I can't get that pumpkin mousse with butterscotch sauce out of my brain -- oh please, somebody give me the recipe.
It's the dessert I ate last night at what was the sweet ending to a fantastic meal in New York City - and it was on sale to boot.
Well, not exactly on sale, but during restaurant week, which takes place twice a year in New York City, scores of restaurants offer a three-course lunch for $24 and a three-course dinner for $35. That can be a real bargain at places where just the entree can cost that much.
Restaurant week is also my excuse for arranging to meet a friend for dinner, as I did last night, at F.Illi Ponte, an Italian restaurant in Tribeca, bordering on Soho.
Neither the company, nor the food disappointed. The Italian restaurant, whose abbreviated name "F.Illi" stands for "fratelli," or "brother" has been around for a long time, and I've passed it many times, but I never managed to eat there. It's a little bit out of the way in a kind of desolate neighborhood by the waterfront, but the schlep was well worth it.
Right away, good vibes came our way along with the freebie munchies at our table, which by the way, overlooked the Hudson River. This wasn't just a plate of olive oil and a bread basket. Noooo - it was a small plate with chunks of parmigiano cheese and another plate heaped with the best caponata I've ever eaten - sweet and savory at the same time and oh so delicious.
My friend Lynn, and I ordered the same first course - funghi ripiene - (actually make that a fungo not funghi - the singular for mushroom - since there was only one. But hey, you're allowed a grammar error on the menu when the food is so good.) The roasted portobello mushroom was stuffed with crabmeat and breadcrumbs and served over whipped polenta and a shellfish sauce. A well-executed combination of flavors, textures and colors.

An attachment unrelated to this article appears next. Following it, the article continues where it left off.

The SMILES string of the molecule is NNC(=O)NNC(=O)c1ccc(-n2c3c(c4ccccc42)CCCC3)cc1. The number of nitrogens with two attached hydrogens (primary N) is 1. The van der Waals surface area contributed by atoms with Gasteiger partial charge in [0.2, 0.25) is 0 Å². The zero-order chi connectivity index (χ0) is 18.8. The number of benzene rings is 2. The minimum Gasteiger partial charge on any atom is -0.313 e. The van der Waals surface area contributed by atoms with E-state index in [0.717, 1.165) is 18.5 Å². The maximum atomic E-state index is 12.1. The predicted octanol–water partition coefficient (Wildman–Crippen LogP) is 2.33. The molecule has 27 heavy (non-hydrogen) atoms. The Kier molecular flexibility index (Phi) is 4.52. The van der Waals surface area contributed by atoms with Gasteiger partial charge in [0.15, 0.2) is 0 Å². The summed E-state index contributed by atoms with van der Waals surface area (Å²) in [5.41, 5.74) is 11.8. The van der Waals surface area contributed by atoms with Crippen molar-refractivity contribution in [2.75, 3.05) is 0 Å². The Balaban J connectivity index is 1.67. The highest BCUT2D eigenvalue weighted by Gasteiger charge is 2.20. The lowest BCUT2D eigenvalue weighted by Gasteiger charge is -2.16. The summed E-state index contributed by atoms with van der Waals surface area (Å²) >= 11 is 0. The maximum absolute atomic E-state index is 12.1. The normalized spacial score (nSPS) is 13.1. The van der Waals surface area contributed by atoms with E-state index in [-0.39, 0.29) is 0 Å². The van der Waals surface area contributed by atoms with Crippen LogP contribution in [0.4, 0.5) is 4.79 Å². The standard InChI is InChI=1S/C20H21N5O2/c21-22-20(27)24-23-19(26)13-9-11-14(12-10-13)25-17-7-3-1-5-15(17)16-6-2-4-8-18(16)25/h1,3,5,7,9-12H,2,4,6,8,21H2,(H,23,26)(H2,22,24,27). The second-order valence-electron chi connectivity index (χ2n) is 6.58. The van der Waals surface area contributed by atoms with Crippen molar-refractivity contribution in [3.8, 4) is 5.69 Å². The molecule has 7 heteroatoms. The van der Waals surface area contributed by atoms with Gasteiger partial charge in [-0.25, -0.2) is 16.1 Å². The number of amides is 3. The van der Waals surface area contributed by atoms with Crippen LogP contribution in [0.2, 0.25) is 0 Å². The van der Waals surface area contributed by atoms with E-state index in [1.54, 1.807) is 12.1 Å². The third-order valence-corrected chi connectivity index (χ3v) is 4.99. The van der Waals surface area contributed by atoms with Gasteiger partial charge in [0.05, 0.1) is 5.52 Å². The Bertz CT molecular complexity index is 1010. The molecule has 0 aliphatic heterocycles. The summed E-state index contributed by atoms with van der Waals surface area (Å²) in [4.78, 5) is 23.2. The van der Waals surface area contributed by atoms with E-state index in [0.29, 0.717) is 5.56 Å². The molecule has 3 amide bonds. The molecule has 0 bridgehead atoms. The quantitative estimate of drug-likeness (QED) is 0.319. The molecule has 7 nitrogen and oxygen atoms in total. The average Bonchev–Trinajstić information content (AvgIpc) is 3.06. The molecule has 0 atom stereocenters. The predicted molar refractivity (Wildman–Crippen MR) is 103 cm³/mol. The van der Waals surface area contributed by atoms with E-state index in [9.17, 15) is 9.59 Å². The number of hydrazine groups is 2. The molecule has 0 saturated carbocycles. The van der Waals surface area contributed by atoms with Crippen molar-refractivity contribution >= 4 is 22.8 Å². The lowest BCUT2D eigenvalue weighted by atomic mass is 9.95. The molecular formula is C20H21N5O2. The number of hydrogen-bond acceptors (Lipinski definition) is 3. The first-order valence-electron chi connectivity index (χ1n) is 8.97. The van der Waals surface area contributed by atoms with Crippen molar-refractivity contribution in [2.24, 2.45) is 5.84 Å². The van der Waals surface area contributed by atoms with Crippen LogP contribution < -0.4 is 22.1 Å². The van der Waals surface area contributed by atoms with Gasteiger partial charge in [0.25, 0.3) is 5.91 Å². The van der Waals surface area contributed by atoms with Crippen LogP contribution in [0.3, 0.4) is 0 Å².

Lynn ordered strozzapreti in a duck ragout as her main course, topped with a dollop of fresh ricotta. I chose veal scalloppine in a traditional lemon, capers and parsley sauce, accompanied by mashed potatoes and stewed escarole. We were on a roll, with both dishes cooked to perfection.
The piece de resistance however, was the dessert - a "Sapori D'Autunno," or "flavors of Fall." If this is Fall, I want to stay there forever. Imagine a velvety pumpkin mousse resting on a slice of spiced pumpkin cake, surrounded by dribbles of butterscotch sauce, poached figs and other dried fruits. Oh, I forgot the chocolate sauce over the mousse. OK, wipe that drool off your chin.
Somebody in that kitchen really knows how to cook. And in the off-chance the chef is reading this, would you mind emailing me the recipe? Please? And maybe the caponata too? Pretty please?
Stay tuned next week for part two of Restaurant Week, when "Le Cirque" is on tap.
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